“The fascinating thing with me and Mississippi State fans, is that forever I was just the Ole Miss guy,” said Cross. “But because of the television work that I’ve done, even a bunch of Mississippi State games, there’s some that will never see or hear anything but, oh, Richard, he’s an Ole Miss guy and I don’t give a damn what he says. But I think most people have noticed how I approach doing TV broadcasts. I do a Mississippi State game the same way I do a Tennessee or Ole Miss game, or whoever I’m calling. I think I’ve developed some credibility along the way as a result of that. Hopefully that’s carried over to the radio side.”

Doing radio in Athens, Booker doesn’t have to compete with two fan bases. It’s all UGA, all the time. When the vast majority, if not all, of your listeners have the same rooting interest as you, it makes being open with your fandom on the air a whole lot easier. 

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But what if another station outside the market wanted to hire him? Say, Atlanta? Would he totally change his on-air persona? 

“If I were in a bigger market, especially in Atlanta, yeah I would be able to be the exact same person,” said Booker.  “If anything, I would lay out both sides on the table a little bit more. I would probably be a little bit more, hey, this is good, but this could also be the same thing. All of a sudden your audience isn’t going to be 90% your fandom, your audience will be split into a lot more different fan bases. It would be a little bit more difficult, but at the end of the day, I would be who I am.”


Tyler McComas: Doing radio in Athens, do you feel like you have to be a guy that openly roots for UGA on the air? 

Logan Booker: No, not 100 percent. I’ll use one of our afternoon show hosts as an example. He’s from Miami and went to the University of Miami. He’s an outspoken Miami fan. He’s not over the top, like “I’m going to rub it in your face, Go Hurricanes and the Dawgs suck”. I think he understands that in order to connect to your listenership he needs to talk about the Dawgs as if it was his wake up, check the news, find out what’s happening with Georgia, and, oh, Miami is just something I do on the side. Whether that’s true or not I think when you’re in a small market, especially a college town, where you know 90 percent of your listenership either graduated from that university or even goes to that university, or employed at university, they have a major rooting interest in the local team. But if you’re not an outspoken fan I think it’s important to make sure you legitimately care about what’s going on with that team. Not necessarily in a blindly positive way but it has to be an interest of yours.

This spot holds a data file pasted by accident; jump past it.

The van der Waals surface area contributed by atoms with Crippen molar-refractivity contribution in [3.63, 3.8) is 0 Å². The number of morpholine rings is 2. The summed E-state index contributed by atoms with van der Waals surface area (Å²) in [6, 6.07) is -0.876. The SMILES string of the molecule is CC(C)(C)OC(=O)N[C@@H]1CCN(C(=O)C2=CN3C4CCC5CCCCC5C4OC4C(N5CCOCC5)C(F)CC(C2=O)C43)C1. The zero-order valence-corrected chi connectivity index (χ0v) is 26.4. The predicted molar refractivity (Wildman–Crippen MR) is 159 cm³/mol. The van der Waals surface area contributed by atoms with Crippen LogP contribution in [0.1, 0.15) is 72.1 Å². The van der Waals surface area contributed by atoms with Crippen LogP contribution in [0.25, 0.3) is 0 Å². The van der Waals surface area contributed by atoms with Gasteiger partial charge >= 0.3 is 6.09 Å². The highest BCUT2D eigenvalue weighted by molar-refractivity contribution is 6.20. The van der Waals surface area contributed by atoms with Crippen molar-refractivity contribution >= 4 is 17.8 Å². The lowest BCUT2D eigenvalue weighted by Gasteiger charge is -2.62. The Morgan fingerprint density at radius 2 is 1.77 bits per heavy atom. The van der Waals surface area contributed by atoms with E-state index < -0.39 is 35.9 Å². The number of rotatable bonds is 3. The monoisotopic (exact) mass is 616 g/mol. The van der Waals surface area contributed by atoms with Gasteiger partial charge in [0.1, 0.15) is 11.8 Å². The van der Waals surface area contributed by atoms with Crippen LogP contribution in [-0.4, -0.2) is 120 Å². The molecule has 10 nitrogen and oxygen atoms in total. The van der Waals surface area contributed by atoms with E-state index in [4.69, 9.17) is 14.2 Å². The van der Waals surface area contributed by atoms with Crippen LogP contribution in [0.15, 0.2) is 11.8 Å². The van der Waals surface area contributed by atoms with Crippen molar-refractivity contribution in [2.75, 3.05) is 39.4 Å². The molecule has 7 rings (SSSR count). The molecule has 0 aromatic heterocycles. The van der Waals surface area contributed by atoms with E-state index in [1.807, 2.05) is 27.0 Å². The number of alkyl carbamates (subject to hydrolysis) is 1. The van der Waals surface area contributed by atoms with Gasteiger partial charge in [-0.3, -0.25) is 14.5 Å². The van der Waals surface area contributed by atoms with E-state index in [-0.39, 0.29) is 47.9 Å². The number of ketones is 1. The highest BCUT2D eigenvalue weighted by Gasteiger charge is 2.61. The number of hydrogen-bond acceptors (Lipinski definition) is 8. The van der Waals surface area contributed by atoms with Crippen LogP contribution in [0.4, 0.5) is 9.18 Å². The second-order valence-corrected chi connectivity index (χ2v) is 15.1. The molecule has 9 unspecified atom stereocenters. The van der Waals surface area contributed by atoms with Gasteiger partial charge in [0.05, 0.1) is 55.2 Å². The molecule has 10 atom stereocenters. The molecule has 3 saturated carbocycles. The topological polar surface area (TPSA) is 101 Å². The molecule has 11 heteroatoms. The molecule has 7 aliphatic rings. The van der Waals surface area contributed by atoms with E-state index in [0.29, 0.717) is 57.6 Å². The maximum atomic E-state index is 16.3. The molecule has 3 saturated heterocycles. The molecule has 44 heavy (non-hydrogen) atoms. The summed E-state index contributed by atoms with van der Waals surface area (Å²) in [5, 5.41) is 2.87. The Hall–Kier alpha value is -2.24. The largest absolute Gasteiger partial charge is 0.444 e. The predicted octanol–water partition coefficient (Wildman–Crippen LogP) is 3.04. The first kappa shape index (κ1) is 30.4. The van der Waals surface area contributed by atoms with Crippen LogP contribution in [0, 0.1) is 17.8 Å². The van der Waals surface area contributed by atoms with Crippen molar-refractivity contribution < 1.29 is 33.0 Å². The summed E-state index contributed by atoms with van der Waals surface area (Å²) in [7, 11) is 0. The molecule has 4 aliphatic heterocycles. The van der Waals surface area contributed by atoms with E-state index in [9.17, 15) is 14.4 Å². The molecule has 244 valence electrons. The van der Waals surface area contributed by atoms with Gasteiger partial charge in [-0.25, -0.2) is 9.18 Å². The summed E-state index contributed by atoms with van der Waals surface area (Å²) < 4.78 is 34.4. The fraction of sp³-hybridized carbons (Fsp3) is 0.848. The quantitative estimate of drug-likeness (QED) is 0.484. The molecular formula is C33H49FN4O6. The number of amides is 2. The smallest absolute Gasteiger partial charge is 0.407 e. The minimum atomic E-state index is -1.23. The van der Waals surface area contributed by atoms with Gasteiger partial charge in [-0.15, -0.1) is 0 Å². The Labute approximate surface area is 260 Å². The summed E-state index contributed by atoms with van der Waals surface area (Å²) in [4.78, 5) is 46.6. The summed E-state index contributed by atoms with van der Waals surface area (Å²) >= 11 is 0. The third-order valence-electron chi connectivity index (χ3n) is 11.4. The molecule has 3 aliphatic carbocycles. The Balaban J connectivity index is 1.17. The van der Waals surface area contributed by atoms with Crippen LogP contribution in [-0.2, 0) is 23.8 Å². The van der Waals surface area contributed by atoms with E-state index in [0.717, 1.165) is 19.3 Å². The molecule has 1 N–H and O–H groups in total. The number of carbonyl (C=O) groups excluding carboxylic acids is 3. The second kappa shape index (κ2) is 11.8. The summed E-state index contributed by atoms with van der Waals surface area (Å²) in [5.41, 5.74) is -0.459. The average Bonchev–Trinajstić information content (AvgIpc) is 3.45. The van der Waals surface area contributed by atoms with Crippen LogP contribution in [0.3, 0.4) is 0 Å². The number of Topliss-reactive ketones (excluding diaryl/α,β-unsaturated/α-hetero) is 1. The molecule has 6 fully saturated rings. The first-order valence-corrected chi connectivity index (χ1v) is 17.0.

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TM: You did something interesting with a poll a while back to gauge how fans view media. 

LB: I put up a poll back when I was trying to become a beat writer and kind of get that fandom out of me, asking my Twitter following, hey, do you think that beat writers are fans of the program? Overwhelmingly, like 90 percent, were absolutely, the beat writer is supposed to be a fan of the program.

They don’t get it. They don’t understand that not everyone is from the state or grew up loving the team. We have a couple guys in our market that are Maryland grads. But the fans don’t get that and that’s actually a testament to the good job those guys are doing on the beat.

TM: In general, is it ok for a host to root for the team he talks about every day? 

Richard Cross: I think it was Scott Van Pelt that famously said, “Everybody’s from somewhere” Everyone that’s in this business are fans of some teams. If you’re in the sports talk radio business you’re a fan of sports, right? You like it, or at least I hope you like it. Odds are you grew up watching or following some team.

I’m coming at it from a little bit of a different angle, because I host a sports radio show and I work with the Ole Miss Radio Network but I also work with ESPN and the SEC Network. They’re the same skill set, for the most part, it’s kind of different in terms of how I treat each broadcast. But I try not to be over-the-top ever from hosting a sports talk show in a state like Mississippi where you have Ole Miss and Mississippi State, you have to be fair to both sides. I graduated from Ole Miss and I don’t try to hide the fact I want to see them do well. But I feel like the biggest thing in all this is honesty. 

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TM: Just be genuine, right? Don’t force or fake it to your audience. 

RC: Sure, absolutely. I never approach it on the radio side from the standpoint of, let’s talk about the Ole Miss game because I love Ole Miss. It’s not the approach should I go with. Let’s look at all the different angles and point out all the stuff that’s good, but also the things were bad. And I try to do the same thing with Mississippi State. But I’m just not a rah-rah guy. I never have been.

BSM Writers

Is There Still a Place for Baseball Talk on National Sports Shows?

“Its struggle has been the same since the beginning of television. There is too much baseball for any regular season baseball game or story to have national significance.”

Demetri Ravanos




Last week at the BSM Summit, I hosted a panel focused on air checks. I wish I could say we covered the topic thoroughly, but we got derailed a lot, and you know what? That is okay. It felt like real air checks that I have been on both sides of in my career.